Bharath Ganesh Babu
Arts and Sciences
Geography and Meteorology
A Geographic Information System (GIS) analysis was generated to examine patterns in November snowfall climatology for 47 observing stations surrounding Lake Michigan. Snowfall data compiled for each year from 1950 to 2012 was mapped using an interpolation method called kriging, which is a spatial analyst tool. Some of the data mapped includes average snowfall for the Lake Michigan region, number of days with measurable snowfall, number of days with snow on the ground, and correlation between snowfall and temperature. Overall, these maps show maximums in north-central and southwestern Michigan decreasing to the south, as expected. The first three loadings of principal component analysis were also mapped using the same data. Principle Component 1 (PC1) explains most of the data variance and shows that northern and southwestern Michigan do not correlate with areas on the western side of the lake, illustrating that the amount of snow that northern Michigan receives doesn't correspond to the amount of snow that Chicago receives and vice versa. Once this primary pattern is captured, the second principal component shows an inverse relationship between the main NW and SW lake-effect regions in Michigan and the third principal component reflects the influence of snowfall from synoptic systems NW of Lake Michigan.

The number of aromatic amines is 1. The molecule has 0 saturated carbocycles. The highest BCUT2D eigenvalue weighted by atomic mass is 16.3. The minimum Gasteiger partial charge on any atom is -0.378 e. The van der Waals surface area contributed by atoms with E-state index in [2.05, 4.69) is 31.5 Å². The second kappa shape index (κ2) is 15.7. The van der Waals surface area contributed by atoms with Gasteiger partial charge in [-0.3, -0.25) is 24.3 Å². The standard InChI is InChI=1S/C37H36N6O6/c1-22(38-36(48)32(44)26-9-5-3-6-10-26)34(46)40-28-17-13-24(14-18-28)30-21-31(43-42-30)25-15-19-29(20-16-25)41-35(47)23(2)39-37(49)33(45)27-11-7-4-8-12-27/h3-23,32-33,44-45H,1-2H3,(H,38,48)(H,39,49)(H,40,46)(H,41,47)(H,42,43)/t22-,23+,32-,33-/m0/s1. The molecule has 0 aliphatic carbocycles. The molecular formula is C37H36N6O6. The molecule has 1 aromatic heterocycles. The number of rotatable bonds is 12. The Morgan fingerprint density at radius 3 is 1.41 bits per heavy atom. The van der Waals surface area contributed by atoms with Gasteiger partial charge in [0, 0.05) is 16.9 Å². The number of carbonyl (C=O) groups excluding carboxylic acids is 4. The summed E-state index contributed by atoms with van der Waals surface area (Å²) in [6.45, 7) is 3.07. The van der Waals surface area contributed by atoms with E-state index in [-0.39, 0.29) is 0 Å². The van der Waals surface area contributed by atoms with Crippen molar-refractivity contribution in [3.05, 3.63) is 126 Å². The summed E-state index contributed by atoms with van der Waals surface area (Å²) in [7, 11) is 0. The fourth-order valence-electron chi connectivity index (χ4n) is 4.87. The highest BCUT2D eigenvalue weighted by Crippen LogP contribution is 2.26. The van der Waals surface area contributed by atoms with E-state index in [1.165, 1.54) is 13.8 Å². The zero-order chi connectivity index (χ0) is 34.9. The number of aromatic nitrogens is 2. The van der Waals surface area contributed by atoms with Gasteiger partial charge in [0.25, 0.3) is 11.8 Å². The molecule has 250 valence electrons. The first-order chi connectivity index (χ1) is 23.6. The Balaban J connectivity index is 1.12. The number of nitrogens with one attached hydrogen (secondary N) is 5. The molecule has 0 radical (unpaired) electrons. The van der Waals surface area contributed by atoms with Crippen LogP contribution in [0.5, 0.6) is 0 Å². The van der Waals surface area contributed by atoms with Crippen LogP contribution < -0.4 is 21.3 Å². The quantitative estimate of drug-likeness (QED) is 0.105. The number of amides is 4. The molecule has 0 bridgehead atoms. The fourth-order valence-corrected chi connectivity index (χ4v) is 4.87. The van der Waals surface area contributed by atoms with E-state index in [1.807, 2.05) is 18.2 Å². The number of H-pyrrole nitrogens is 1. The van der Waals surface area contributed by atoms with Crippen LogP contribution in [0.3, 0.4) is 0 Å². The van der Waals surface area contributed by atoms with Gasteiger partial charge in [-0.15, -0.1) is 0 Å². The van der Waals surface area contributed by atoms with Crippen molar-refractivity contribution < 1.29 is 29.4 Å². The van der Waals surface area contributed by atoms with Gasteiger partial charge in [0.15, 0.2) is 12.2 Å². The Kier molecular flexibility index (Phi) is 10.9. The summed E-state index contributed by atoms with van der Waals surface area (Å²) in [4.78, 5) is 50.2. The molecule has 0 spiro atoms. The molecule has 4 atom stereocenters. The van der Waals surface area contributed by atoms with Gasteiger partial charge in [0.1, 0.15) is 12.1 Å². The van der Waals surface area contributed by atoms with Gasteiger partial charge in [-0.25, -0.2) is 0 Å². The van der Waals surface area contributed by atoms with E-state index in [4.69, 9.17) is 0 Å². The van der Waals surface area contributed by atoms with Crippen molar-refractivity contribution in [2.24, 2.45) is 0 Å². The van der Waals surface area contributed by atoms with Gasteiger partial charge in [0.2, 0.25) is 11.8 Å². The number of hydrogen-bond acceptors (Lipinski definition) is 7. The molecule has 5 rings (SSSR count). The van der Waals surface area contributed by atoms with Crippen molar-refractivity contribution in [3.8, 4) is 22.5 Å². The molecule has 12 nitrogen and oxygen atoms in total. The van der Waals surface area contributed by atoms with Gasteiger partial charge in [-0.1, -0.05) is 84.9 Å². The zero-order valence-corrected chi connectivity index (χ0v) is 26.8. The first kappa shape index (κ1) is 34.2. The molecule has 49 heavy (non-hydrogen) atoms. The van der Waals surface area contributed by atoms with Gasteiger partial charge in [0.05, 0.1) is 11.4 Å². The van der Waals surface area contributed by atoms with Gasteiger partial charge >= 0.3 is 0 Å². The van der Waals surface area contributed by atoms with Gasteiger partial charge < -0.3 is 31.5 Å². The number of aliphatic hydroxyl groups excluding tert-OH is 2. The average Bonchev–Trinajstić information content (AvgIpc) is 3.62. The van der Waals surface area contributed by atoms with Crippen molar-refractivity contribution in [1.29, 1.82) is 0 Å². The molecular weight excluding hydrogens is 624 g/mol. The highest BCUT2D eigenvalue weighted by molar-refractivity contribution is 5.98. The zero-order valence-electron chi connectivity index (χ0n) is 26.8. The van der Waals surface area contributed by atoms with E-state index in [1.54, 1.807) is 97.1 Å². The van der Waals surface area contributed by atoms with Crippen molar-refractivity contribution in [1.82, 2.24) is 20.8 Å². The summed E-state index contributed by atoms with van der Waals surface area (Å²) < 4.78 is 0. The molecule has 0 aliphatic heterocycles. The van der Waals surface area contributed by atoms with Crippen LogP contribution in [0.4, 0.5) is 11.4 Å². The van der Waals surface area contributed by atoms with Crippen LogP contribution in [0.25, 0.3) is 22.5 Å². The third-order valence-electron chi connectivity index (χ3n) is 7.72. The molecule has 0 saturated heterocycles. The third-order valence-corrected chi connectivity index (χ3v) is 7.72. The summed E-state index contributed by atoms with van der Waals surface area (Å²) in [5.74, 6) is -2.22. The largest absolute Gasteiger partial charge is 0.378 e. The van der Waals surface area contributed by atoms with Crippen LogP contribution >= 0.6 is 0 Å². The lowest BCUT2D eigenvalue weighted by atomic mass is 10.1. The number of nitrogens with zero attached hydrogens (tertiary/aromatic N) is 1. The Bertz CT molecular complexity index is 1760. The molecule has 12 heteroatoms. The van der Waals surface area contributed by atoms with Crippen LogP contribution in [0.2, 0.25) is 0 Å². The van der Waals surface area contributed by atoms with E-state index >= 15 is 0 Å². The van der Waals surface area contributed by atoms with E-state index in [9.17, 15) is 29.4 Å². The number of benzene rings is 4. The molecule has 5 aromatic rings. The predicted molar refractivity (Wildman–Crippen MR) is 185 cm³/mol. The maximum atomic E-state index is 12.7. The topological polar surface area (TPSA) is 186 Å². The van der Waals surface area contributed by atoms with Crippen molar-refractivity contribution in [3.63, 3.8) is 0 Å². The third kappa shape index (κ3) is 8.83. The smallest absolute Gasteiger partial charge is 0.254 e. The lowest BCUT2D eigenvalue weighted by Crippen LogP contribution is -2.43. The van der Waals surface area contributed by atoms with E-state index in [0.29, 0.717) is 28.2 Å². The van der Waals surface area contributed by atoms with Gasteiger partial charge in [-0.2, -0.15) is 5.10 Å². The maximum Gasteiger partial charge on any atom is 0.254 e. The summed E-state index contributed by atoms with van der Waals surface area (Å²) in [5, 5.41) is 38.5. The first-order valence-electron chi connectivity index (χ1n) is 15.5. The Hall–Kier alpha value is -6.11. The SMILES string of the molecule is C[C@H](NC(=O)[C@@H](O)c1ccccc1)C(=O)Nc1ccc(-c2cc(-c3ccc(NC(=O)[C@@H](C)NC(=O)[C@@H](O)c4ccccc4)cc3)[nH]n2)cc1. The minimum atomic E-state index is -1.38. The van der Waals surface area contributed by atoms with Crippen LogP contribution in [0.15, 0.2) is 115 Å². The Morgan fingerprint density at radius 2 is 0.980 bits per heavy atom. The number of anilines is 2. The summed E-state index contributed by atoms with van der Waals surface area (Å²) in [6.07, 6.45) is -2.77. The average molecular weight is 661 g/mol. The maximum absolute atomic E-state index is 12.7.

Koning, Dana; Carne, Alex; and Babu, Bharath Ganesh, "Exploring Patterns in November Snowfall Using GIS Mapping and Analysis" (2014). Symposium on Undergraduate Research and Creative Expression (SOURCE). 335.